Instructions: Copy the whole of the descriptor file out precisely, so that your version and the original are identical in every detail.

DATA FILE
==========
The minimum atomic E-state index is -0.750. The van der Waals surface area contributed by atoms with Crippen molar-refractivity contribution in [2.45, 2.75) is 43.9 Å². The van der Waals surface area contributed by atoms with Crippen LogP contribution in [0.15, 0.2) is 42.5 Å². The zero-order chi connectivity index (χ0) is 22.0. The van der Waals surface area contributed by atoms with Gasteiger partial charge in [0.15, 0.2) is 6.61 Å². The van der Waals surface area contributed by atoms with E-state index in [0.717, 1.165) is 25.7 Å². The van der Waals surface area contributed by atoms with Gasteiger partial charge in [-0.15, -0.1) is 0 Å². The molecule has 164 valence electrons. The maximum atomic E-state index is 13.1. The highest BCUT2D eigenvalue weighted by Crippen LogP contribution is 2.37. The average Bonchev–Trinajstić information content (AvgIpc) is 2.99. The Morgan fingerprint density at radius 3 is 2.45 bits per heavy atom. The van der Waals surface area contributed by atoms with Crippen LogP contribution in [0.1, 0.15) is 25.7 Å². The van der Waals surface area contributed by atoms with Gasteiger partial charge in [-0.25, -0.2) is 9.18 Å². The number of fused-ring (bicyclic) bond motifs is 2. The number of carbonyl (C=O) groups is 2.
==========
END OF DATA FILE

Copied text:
The minimum atomic E-state index is -0.750. The van der Waals surface area contributed by atoms with Crippen molar-refractivity contribution in [2.45, 2.75) is 43.9 Å². The van der Waals surface area contributed by atoms with Crippen LogP contribution in [0.15, 0.2) is 42.5 Å². The zero-order chi connectivity index (χ0) is 22.0. The van der Waals surface area contributed by atoms with Gasteiger partial charge in [0.15, 0.2) is 6.61 Å². The van der Waals surface area contributed by atoms with E-state index in [0.717, 1.165) is 25.7 Å². The van der Waals surface area contributed by atoms with Gasteiger partial charge in [-0.15, -0.1) is 0 Å². The molecule has 164 valence electrons. The maximum atomic E-state index is 13.1. The highest BCUT2D eigenvalue weighted by Crippen LogP contribution is 2.37. The average Bonchev–Trinajstić information content (AvgIpc) is 2.99. The Morgan fingerprint density at radius 3 is 2.45 bits per heavy atom. The van der Waals surface area contributed by atoms with Crippen LogP contribution in [0.1, 0.15) is 25.7 Å². The van der Waals surface area contributed by atoms with Gasteiger partial charge in [-0.25, -0.2) is 9.18 Å². The number of fused-ring (bicyclic) bond motifs is 2. The number of carbonyl (C=O) groups is 2.